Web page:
The recent troubles of House of Fraser and Debenhams demonstrate that the traditional, bricks-and-mortar retail model doesn’t wield the same power that it has previously. In these troubling times for retail, the sector needs to adapt to survive and many believe technology is the answer, writes Natasha Frangos, partner, haysmacintyre.
Achieving a seamless instore customer experience needs to be at the heart of all fashion brands, but customers are increasingly turning to online stores. Many believe that tech solutions could go some way to improving customer experience both instore and online, and ultimately change the face of bricks-and-mortar stores, for the better.
Tech centric partnerships have been working well to improve brands’ online offering. One great example is the tie-up between Swedish fintech payment provider Klarna and H&M. Klarna offers shoppers a ‘pay later’ option at the online checkout, giving customers increased control over their payments. Similarly, the online personal shopping platform Stitch Fix uses information from short online surveys on personal preferences to compile and send personalised boxes of clothing and accessories to customers. As the software becomes more familiar with a shopper’s likes and dislikes, the app’s selection of clothes improves.
Partnerships such as these are an example of increasing tech integration across the retail industry, but payments technology is far from new to the sector. The vast majority of fashion and retail businesses will use some form of payment platform, for example PayPal and Stripe. These platforms smooth the shopping process for customers, creating a faster check-out and removing the hassle of remembering or finding bank card details.
Payment tech can also bring benefits to business owners – data provided from this tech is usually easier and quicker to integrate into their business’ own financial software, however the benefits of using finance solutions can only be fully appreciated if businesses understand how to maximise their use.
It’s not just the high street, but also high fashion brands that are realising the benefits of tech. Harper Concierge works with luxury brands, allowing shoppers to try on their purchases in the comfort of their own home. The consumer returns any unwanted goods to the courier, keeping and paying for their chosen items. This, like Klarna, is an example of an ‘anytime, anywhere’ solution.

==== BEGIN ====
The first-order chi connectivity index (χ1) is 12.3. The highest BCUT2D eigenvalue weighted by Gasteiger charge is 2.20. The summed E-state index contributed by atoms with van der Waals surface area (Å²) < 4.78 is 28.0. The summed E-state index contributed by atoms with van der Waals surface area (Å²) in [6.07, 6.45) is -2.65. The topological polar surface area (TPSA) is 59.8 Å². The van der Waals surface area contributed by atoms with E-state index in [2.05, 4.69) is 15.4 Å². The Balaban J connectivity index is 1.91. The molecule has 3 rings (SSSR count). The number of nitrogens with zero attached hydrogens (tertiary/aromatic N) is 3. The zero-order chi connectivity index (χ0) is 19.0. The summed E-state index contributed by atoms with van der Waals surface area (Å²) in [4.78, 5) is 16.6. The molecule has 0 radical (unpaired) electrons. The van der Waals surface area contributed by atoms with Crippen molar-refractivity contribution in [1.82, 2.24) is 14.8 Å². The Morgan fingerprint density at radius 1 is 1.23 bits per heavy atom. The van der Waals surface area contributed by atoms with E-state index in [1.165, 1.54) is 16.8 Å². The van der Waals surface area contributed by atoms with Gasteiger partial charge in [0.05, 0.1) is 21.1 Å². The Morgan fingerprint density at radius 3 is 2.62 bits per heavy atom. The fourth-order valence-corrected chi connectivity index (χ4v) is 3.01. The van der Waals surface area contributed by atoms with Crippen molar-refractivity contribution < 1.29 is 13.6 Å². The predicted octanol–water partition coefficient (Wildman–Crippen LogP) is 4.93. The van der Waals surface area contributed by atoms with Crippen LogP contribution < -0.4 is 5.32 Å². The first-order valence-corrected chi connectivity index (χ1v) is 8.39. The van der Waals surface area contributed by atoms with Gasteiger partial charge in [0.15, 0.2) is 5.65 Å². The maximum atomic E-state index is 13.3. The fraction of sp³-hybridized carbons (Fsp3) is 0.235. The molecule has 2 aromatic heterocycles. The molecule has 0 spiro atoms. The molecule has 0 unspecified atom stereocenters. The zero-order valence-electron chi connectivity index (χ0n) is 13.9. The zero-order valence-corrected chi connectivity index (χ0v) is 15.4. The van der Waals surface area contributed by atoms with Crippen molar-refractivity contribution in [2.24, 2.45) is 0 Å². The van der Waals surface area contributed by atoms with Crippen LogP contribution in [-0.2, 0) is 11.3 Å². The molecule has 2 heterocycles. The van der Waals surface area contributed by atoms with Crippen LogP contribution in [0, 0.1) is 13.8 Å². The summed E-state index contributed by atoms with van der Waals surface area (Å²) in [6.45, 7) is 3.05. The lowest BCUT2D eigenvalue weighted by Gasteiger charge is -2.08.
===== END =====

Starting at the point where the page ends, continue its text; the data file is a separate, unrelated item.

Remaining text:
Technology is also helping to change the face of high street stores. Businesses can use technology to better analyse customer data, helping enhance instore and online shopping experiences for consumers. We are seeing stores on the high street becoming more like showrooms, focused on the shopper experience and what customers think and feel, rather than the traditional instore atmosphere. Savvy brands realise the importance of really knowing their customers. By analysing shoppers’ habits and behaviour, brands will be able to able to identify the particular sizes, colours or styles that are flying off the shelves, so they can then produce better products that sell well, epitomise their core brand values and resonate with their target consumer.
Blockchain technology is also becoming more widely used in supply chain management. Despite the technology being in its infancy, blockchain has the potential to dramatically improve the transparency and reporting process of stock, all the way from production right through to shipping and final sale.
As technology continues to develop, we could see AI and virtual reality become commonplace in the retail sector. Fashion brand Burberry has already made use of AI to personalise the shopper experience with technology that allows clothing tags to communicate with shoppers’ smart phones, to offer suggestions on how to wear particular items. AI is also allowing commonly counterfeited brands to crack down on forged products. Whilst we can expect to see tech becoming a more prominent force in the retail sector, AI technologies are still in the early stages, so will need to be refined before the potential can be fully realised.
Tech is not only becoming more prominent in shopping experiences, but is also having a presence in products themselves. Wearable technology, such as the Apple Watch or Fitbits, are increasingly commonplace, and there is little doubt that these smart watches will soon become more integrated with the traditional jewellery market. Smart tech fabrics could also be seen more in the future, offering benefits such as heat control or the monitoring of some health factors such as heart rate or even posture.
Every fashion and retail business strives to offer innovative and exciting products alongside a seamless and unique customer experience. With consumers leading increasingly busy lives, tech has the potential to improve not only how we shop but also what we buy, with investment in this space only set to grow.